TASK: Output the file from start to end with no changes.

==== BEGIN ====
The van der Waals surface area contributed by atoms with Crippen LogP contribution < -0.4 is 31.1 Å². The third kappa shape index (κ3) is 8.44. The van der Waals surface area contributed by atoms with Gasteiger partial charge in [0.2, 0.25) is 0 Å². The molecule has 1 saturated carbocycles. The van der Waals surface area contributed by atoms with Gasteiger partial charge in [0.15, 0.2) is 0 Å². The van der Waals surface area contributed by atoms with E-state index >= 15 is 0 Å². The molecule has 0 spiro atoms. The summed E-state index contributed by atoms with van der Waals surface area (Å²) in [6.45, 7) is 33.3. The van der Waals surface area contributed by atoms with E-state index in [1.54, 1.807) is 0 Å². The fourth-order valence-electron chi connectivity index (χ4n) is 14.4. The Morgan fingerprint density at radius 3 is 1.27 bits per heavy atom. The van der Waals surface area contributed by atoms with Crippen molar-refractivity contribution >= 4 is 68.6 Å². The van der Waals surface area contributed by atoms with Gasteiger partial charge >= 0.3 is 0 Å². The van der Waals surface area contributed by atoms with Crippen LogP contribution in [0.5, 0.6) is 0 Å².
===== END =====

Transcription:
The van der Waals surface area contributed by atoms with Crippen LogP contribution < -0.4 is 31.1 Å². The third kappa shape index (κ3) is 8.44. The van der Waals surface area contributed by atoms with Gasteiger partial charge in [0.2, 0.25) is 0 Å². The molecule has 1 saturated carbocycles. The van der Waals surface area contributed by atoms with Gasteiger partial charge in [0.15, 0.2) is 0 Å². The van der Waals surface area contributed by atoms with E-state index >= 15 is 0 Å². The molecule has 0 spiro atoms. The summed E-state index contributed by atoms with van der Waals surface area (Å²) in [6.45, 7) is 33.3. The van der Waals surface area contributed by atoms with E-state index in [1.54, 1.807) is 0 Å². The fourth-order valence-electron chi connectivity index (χ4n) is 14.4. The Morgan fingerprint density at radius 3 is 1.27 bits per heavy atom. The van der Waals surface area contributed by atoms with Crippen molar-refractivity contribution >= 4 is 68.6 Å². The van der Waals surface area contributed by atoms with Gasteiger partial charge >= 0.3 is 0 Å². The van der Waals surface area contributed by atoms with Crippen LogP contribution in [0.5, 0.6) is 0 Å².